Boxing Glove Care and Maintenance – Some simple things you should know

I spend a lot of time designing and developing a product, thinking about not only the mechanics of how it will be constructed to optimize performance but how it will be used ultimately for its intended purpose. I take a lot of pride in this process as I know what a difference it makes between having great equipment versus the average run of the mill stuff. 

When you open a new pair of gloves we have created, it ignites your desire to train and gives you that extra confidence to push that little more to get the most out of your training. They become a valued item in your arsenal of gear, and having the proper equipment comes with that little bit of pride you have in owning them. So, taking care of them should be top of your list.

One of the most common and re-occurring questions I get asked relates to the care and maintenance of Boxing gloves. So, I thought it's time I put together some background, hints, and tips to help you get the most out of your gloves.

Understanding the glove

                     
                  

Your gloves are constructed from multiple types of materials, which are bonded or stitched to each other to encompass concepts such as the transmission/ absorption of energy, the dynamics of shape to create a fitted glove to fit your hand securely and suit the function of the glove, i.e., bag work, sparring or competition. The primary material components utilized have what we call a memory, which allows them to return/recover to their various states. All materials used have a different function in the construction like compression, strengthen or stretch, etc. the lifespan of each component is not infinite and is subject to wear and tear over the lifespan of your glove. Maintaining your glove allows the various parts to work at their optimal function over the maximum period of your glove’s life span. 

Your gloves are much like your trainers (shoes) as they are closed units. Like your feet, your hands perspire (sweat) profusely when you train, leaving moisture containing water and other chemicals from your body and any bacteria which tend to be on your hands. Moisture is one of the most significant factors affecting the longevity of your gloves and its components. Now add the increased temperature inside your glove caused by your body heating up as is expends energy as you train, and this multiplies the effect moisture has on your glove. This temperature increase tends to be a significant catalyst for the growth of bacteria in your glove, which is a known cause of glove smell over time and other potential hygiene issues.

Care and Maintenance 

The old saying prevention is the best treatment stands true for your gloves. The reason I say this is because the manner in which all boxing gloves are constructed doesn't make them easy to clean. As such, the following tips lead with the prevention, which is what I consider to be the best foundation for taking care of your gloves.

Wash Your Hands

Most wouldn't think about it given your about to get sweaty but washing your hands before you train is a simple but effective concept. Your hands carry dirt, contaminants, and bacteria. The bacteria which generally loves a warm wet environment to thrive is the most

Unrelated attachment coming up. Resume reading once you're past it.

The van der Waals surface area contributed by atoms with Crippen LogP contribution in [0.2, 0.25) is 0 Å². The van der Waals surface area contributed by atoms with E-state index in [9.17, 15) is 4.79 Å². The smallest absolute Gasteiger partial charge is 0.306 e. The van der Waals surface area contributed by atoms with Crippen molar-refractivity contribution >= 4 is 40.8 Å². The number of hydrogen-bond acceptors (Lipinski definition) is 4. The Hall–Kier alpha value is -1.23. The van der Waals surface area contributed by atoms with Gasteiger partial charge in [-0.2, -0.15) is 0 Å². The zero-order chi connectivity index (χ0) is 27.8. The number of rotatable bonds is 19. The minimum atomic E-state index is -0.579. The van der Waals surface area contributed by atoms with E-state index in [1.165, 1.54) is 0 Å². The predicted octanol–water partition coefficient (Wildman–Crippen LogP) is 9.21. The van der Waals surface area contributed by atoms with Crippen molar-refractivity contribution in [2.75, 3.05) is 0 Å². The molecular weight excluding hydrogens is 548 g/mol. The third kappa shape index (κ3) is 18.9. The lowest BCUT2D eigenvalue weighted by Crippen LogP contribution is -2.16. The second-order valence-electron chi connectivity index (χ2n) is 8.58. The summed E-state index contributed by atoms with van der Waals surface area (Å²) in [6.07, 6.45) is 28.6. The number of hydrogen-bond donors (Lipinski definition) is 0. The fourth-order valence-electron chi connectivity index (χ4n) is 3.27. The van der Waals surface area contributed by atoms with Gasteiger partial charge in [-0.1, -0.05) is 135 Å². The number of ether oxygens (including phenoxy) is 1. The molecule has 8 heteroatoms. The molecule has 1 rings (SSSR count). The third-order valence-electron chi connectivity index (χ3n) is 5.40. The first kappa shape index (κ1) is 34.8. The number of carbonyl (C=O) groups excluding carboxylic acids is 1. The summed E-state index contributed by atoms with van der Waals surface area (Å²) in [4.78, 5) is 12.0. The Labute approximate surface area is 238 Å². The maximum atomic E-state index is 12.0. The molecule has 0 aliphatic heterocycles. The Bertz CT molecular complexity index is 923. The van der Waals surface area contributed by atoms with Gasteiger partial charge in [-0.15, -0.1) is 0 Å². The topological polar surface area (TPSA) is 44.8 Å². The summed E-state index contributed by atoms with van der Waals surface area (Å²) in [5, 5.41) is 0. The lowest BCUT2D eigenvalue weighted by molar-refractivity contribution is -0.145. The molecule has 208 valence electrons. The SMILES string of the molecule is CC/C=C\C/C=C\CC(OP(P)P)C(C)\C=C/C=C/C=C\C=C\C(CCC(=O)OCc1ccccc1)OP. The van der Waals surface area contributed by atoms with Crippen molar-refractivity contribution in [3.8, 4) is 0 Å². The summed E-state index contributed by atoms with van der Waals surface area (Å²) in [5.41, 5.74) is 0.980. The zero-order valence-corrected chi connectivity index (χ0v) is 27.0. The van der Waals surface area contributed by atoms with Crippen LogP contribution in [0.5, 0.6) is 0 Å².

common cause of that terrible glove smell over time. Washing your hands removes dirt, contaminants, and most bacteria you may have on your hands.

Note: Utilising hand sanitizer helps with this, removing the majority of bacteria if you are unable to wash your hands. For an even better effect, use after washing your hands if your skin allows.  

Wear Wraps

Most people take a wide berth when considering hand wraps. Most of the time is because they are either not sure how to use them ( check out our how to wrap hands videos by clicking here), embarrassed to ask or learn, or just a little lazy about using them. Not only do they offer the extra protection your hands and wrist require, they also serve a sanitary

purpose. Much like wearing socks with your shoes. Your wraps soak up the sweat from your hands and minimize the amount of moisture and other chemicals transferred to your gloves.

Wraps, unlike your gloves, can easily be thrown in the washing machine with the rest of your workout clothes. If using traditional cloth wraps, to keep them from getting tangled, you can purchase small mesh bags that allow the wraps to get thoroughly cleaned without strangling the rest of your clothes.

Wipe Your Gloves Down

Your gloves are exposed to external factors like contact with equipment and contact with other people. Leaving sweat, blood, infectious, and other contaminants. You should wipe down the outside of your gloves with any of the following.

• Use a soft damp cloth to remove any dirt or other debris initially. Be careful not to put too much force around the logos and designs on the gloves 

• Gently wipe with an antibacterial solution. At this stage, it not about removing anything by force; rather its about treating any potential bacteria left on the glove. Do not use anything harsh like bleach.

• Certain types of Antibacterial wipes may be suitable for the disinfecting function. They can also be used to wipe the inside of the gloves as well, if needed.